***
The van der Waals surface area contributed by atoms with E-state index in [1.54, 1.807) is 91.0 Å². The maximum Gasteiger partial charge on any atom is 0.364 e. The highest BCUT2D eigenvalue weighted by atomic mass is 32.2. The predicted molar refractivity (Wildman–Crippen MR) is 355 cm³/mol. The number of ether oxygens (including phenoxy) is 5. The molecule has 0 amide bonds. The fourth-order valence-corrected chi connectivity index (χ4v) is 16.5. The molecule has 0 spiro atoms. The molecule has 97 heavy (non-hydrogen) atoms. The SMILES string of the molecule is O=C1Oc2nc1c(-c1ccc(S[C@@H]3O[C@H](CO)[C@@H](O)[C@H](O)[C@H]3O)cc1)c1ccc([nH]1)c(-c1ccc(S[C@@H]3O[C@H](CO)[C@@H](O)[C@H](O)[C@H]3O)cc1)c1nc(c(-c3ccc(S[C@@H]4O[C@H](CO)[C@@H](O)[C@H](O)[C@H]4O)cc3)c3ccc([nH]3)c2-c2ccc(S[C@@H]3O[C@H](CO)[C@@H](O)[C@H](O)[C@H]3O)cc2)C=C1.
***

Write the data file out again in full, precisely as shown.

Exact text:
The van der Waals surface area contributed by atoms with E-state index in [1.54, 1.807) is 91.0 Å². The maximum Gasteiger partial charge on any atom is 0.364 e. The highest BCUT2D eigenvalue weighted by atomic mass is 32.2. The predicted molar refractivity (Wildman–Crippen MR) is 355 cm³/mol. The number of ether oxygens (including phenoxy) is 5. The molecule has 0 amide bonds. The fourth-order valence-corrected chi connectivity index (χ4v) is 16.5. The molecule has 0 spiro atoms. The molecule has 97 heavy (non-hydrogen) atoms. The SMILES string of the molecule is O=C1Oc2nc1c(-c1ccc(S[C@@H]3O[C@H](CO)[C@@H](O)[C@H](O)[C@H]3O)cc1)c1ccc([nH]1)c(-c1ccc(S[C@@H]3O[C@H](CO)[C@@H](O)[C@H](O)[C@H]3O)cc1)c1nc(c(-c3ccc(S[C@@H]4O[C@H](CO)[C@@H](O)[C@H](O)[C@H]4O)cc3)c3ccc([nH]3)c2-c2ccc(S[C@@H]3O[C@H](CO)[C@@H](O)[C@H](O)[C@H]3O)cc2)C=C1.